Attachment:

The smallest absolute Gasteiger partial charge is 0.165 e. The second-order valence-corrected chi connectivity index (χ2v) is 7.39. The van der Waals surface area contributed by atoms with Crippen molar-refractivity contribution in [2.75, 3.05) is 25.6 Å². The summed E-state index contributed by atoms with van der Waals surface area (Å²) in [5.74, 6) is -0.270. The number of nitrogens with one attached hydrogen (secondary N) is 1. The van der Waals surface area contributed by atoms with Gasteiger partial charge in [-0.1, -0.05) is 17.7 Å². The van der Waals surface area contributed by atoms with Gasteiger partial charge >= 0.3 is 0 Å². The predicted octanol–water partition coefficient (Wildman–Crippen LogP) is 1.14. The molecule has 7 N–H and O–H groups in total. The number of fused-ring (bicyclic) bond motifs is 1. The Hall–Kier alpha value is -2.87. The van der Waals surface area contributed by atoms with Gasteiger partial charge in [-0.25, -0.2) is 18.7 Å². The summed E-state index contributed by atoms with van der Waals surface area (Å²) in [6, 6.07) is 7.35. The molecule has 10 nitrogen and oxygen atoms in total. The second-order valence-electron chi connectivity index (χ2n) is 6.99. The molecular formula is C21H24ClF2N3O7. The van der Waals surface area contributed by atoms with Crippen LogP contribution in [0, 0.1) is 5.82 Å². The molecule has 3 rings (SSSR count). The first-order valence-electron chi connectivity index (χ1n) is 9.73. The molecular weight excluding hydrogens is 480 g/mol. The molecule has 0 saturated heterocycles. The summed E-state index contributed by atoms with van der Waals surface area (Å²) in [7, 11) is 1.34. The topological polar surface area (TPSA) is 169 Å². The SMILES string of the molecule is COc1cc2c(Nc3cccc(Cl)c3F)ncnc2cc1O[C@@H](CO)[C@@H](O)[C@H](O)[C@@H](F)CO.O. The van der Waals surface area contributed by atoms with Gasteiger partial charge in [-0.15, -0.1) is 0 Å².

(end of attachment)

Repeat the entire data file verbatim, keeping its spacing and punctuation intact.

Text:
The smallest absolute Gasteiger partial charge is 0.165 e. The second-order valence-corrected chi connectivity index (χ2v) is 7.39. The van der Waals surface area contributed by atoms with Crippen molar-refractivity contribution in [2.75, 3.05) is 25.6 Å². The summed E-state index contributed by atoms with van der Waals surface area (Å²) in [5.74, 6) is -0.270. The number of nitrogens with one attached hydrogen (secondary N) is 1. The van der Waals surface area contributed by atoms with Gasteiger partial charge in [-0.1, -0.05) is 17.7 Å². The van der Waals surface area contributed by atoms with Gasteiger partial charge >= 0.3 is 0 Å². The predicted octanol–water partition coefficient (Wildman–Crippen LogP) is 1.14. The molecule has 7 N–H and O–H groups in total. The number of fused-ring (bicyclic) bond motifs is 1. The Hall–Kier alpha value is -2.87. The van der Waals surface area contributed by atoms with Gasteiger partial charge in [-0.25, -0.2) is 18.7 Å². The summed E-state index contributed by atoms with van der Waals surface area (Å²) in [6, 6.07) is 7.35. The molecule has 10 nitrogen and oxygen atoms in total. The second-order valence-electron chi connectivity index (χ2n) is 6.99. The molecular formula is C21H24ClF2N3O7. The van der Waals surface area contributed by atoms with Crippen LogP contribution in [0, 0.1) is 5.82 Å². The molecule has 3 rings (SSSR count). The first-order valence-electron chi connectivity index (χ1n) is 9.73. The molecular weight excluding hydrogens is 480 g/mol. The molecule has 0 saturated heterocycles. The summed E-state index contributed by atoms with van der Waals surface area (Å²) in [7, 11) is 1.34. The topological polar surface area (TPSA) is 169 Å². The SMILES string of the molecule is COc1cc2c(Nc3cccc(Cl)c3F)ncnc2cc1O[C@@H](CO)[C@@H](O)[C@H](O)[C@@H](F)CO.O. The van der Waals surface area contributed by atoms with Gasteiger partial charge in [-0.15, -0.1) is 0 Å².